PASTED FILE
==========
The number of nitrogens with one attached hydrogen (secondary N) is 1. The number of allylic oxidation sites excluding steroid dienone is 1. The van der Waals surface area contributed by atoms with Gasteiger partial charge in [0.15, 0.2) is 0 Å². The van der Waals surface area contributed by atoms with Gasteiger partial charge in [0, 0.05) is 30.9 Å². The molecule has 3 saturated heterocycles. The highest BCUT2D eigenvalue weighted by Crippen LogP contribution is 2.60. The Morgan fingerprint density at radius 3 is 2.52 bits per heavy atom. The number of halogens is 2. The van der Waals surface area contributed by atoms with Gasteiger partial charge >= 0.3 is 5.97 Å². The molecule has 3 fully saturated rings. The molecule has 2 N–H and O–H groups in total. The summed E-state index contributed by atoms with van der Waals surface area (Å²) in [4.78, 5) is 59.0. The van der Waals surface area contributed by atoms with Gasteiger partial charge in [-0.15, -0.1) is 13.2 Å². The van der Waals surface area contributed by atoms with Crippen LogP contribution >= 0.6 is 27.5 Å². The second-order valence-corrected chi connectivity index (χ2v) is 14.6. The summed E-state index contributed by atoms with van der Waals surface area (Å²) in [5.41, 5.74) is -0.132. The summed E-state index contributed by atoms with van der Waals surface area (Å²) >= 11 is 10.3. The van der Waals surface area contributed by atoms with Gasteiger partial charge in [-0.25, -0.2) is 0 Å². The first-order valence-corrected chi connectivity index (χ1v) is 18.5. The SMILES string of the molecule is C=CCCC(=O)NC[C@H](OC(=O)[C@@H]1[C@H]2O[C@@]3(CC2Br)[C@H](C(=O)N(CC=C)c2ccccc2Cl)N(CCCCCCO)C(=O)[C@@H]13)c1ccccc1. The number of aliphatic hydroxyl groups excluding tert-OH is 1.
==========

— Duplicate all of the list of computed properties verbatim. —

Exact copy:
The number of nitrogens with one attached hydrogen (secondary N) is 1. The number of allylic oxidation sites excluding steroid dienone is 1. The van der Waals surface area contributed by atoms with Gasteiger partial charge in [0.15, 0.2) is 0 Å². The van der Waals surface area contributed by atoms with Gasteiger partial charge in [0, 0.05) is 30.9 Å². The molecule has 3 saturated heterocycles. The highest BCUT2D eigenvalue weighted by Crippen LogP contribution is 2.60. The Morgan fingerprint density at radius 3 is 2.52 bits per heavy atom. The number of halogens is 2. The van der Waals surface area contributed by atoms with Gasteiger partial charge >= 0.3 is 5.97 Å². The molecule has 3 fully saturated rings. The molecule has 2 N–H and O–H groups in total. The summed E-state index contributed by atoms with van der Waals surface area (Å²) in [4.78, 5) is 59.0. The van der Waals surface area contributed by atoms with Gasteiger partial charge in [-0.15, -0.1) is 13.2 Å². The van der Waals surface area contributed by atoms with Crippen LogP contribution >= 0.6 is 27.5 Å². The second-order valence-corrected chi connectivity index (χ2v) is 14.6. The summed E-state index contributed by atoms with van der Waals surface area (Å²) in [5.41, 5.74) is -0.132. The summed E-state index contributed by atoms with van der Waals surface area (Å²) >= 11 is 10.3. The van der Waals surface area contributed by atoms with Gasteiger partial charge in [-0.25, -0.2) is 0 Å². The first-order valence-corrected chi connectivity index (χ1v) is 18.5. The SMILES string of the molecule is C=CCCC(=O)NC[C@H](OC(=O)[C@@H]1[C@H]2O[C@@]3(CC2Br)[C@H](C(=O)N(CC=C)c2ccccc2Cl)N(CCCCCCO)C(=O)[C@@H]13)c1ccccc1. The number of aliphatic hydroxyl groups excluding tert-OH is 1.